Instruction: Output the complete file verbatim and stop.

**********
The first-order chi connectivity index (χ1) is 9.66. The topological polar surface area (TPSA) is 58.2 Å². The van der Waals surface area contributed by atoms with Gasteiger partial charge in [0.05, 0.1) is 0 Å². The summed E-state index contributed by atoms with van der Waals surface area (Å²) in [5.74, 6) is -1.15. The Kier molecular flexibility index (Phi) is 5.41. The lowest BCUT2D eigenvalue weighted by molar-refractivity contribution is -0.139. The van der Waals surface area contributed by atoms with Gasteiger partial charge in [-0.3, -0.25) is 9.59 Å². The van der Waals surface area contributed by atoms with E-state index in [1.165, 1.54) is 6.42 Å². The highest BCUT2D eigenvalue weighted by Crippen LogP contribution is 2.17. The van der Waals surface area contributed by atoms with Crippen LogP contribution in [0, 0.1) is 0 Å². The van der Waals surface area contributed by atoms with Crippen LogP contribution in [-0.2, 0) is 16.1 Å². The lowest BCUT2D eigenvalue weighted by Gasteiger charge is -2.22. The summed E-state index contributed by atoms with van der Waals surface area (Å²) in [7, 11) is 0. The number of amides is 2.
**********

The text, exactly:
The first-order chi connectivity index (χ1) is 9.66. The topological polar surface area (TPSA) is 58.2 Å². The van der Waals surface area contributed by atoms with Gasteiger partial charge in [0.05, 0.1) is 0 Å². The summed E-state index contributed by atoms with van der Waals surface area (Å²) in [5.74, 6) is -1.15. The Kier molecular flexibility index (Phi) is 5.41. The lowest BCUT2D eigenvalue weighted by molar-refractivity contribution is -0.139. The van der Waals surface area contributed by atoms with Gasteiger partial charge in [-0.3, -0.25) is 9.59 Å². The van der Waals surface area contributed by atoms with E-state index in [1.165, 1.54) is 6.42 Å². The highest BCUT2D eigenvalue weighted by Crippen LogP contribution is 2.17. The van der Waals surface area contributed by atoms with Crippen LogP contribution in [0, 0.1) is 0 Å². The van der Waals surface area contributed by atoms with Crippen LogP contribution in [-0.2, 0) is 16.1 Å². The lowest BCUT2D eigenvalue weighted by Gasteiger charge is -2.22. The summed E-state index contributed by atoms with van der Waals surface area (Å²) in [7, 11) is 0. The number of amides is 2.